Voting not the end

Published 12:00 am Saturday, November 6, 2004

Staff report

Americans turned out in record numbers to cast ballots in Tuesday’s election, a gratifying development for anyone interested in the state of our republic. Citizen input is essential in order to hold elected officials accountable and to communicate their needs and desires.

While Tuesday’s turnout was certainly encouraging, it is hoped that our nation’s new-found interest in politics and governing extends beyond Tuesday.

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While it may not be nearly as glamorous, nor as highly publicized, as a presidential election, a series of meetings is about to take place in Suffolk, the results of which likely will impact every single man, woman and child in our city far more than anything that comes out of the presidential election.

The City of Suffolk has once again issued an invitation to the citizenry to participate in a series of &uot;visioning&uot; and planning workshops about growth and development.

The meetings are part of the review and update of

Suffolk’s Comprehensive Land Use Plan.

A similar series of meetings was held in the spring, citizen participation in which was dismal.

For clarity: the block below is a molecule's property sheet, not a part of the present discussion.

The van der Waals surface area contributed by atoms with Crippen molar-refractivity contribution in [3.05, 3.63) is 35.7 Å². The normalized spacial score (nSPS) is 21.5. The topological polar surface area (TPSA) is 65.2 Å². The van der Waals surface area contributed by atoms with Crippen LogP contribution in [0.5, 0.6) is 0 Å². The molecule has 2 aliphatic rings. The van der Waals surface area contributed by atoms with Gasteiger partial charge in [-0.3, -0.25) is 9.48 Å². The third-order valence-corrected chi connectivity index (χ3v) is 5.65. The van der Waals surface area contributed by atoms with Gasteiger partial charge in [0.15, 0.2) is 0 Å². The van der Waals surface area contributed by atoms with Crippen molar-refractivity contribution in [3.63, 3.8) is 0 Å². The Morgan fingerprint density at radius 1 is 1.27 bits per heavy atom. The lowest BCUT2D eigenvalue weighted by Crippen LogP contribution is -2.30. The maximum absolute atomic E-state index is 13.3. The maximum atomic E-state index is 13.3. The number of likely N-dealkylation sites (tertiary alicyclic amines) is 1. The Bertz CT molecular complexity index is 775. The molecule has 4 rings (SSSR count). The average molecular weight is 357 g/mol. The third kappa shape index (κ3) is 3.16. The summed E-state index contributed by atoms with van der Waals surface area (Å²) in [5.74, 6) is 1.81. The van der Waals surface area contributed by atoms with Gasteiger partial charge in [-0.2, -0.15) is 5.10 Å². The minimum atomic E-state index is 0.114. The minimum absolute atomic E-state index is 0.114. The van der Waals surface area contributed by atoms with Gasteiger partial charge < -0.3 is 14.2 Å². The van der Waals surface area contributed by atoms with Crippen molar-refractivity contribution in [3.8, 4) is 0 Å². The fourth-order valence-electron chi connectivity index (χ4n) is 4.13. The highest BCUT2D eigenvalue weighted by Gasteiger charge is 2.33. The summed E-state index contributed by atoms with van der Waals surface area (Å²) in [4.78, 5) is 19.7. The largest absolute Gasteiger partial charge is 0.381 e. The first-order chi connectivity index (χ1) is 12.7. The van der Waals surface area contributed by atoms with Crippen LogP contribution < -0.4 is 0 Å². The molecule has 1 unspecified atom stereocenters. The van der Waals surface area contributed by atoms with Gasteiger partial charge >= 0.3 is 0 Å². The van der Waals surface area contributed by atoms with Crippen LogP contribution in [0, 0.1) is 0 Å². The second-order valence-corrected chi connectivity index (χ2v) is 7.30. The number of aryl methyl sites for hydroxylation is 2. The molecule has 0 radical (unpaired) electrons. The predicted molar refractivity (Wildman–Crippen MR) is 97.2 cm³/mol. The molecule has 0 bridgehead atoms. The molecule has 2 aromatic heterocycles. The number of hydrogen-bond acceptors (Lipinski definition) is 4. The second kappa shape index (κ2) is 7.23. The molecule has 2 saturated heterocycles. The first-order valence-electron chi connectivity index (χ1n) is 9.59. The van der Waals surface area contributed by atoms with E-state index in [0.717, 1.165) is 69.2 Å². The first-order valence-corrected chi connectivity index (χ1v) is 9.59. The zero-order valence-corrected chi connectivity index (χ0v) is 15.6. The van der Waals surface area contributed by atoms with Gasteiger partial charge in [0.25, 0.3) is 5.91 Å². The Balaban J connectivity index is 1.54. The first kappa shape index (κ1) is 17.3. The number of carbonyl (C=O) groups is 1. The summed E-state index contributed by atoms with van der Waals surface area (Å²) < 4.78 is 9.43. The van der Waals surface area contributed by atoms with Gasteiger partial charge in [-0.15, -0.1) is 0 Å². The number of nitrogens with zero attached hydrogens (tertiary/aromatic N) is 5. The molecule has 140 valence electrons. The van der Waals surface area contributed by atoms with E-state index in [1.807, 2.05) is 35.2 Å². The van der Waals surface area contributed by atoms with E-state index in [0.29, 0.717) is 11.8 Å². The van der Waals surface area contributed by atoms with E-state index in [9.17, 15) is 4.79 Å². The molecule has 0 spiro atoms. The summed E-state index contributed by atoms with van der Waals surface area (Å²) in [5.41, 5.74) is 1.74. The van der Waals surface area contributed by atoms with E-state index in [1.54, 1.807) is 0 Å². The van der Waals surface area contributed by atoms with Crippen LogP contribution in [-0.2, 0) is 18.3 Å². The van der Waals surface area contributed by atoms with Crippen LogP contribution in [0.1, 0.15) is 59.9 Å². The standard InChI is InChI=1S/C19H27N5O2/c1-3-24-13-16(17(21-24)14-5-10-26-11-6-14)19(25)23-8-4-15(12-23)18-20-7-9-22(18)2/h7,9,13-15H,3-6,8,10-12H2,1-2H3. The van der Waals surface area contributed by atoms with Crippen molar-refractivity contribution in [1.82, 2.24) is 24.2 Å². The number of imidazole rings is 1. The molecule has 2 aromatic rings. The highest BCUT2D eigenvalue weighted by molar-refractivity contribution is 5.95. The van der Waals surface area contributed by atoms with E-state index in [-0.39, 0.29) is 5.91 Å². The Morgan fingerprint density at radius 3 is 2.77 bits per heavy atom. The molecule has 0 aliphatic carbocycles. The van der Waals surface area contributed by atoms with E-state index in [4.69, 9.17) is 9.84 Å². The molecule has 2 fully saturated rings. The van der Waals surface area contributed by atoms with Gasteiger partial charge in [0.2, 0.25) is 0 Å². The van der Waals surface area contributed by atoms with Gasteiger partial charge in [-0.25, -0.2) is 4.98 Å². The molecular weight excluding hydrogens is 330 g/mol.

What these meetings are about is housing, probably the most crucial issue facing Suffolk. The price of a home in Suffolk is fast getting (or has already gotten) out of reach for many working people. Growth policies adopted by our city officials have a direct impact on that situation.

You made a difference on Tuesday. You can do it again.

Following is a list of the meetings:

nTuesday, Nov. 16, 7 p.m., Northern Shores Elementary School, 6701 Respass Beach Road;

nThursday, Nov. 18, 7 p.m., John F. Kennedy Middle School, 2325 East Washington St.;

nTuesday, Nov. 30, 7 p.m., Tidewater Agricultural Research and Extension Center, 631 Holland Road;

nAnd Thursday, Dec. 2, 7 p.m., King’s Fork Middle School, 350 King’s Fork Road.

For more information, call the City of Suffolk at 923-3650. The plan can be viewed on line at plans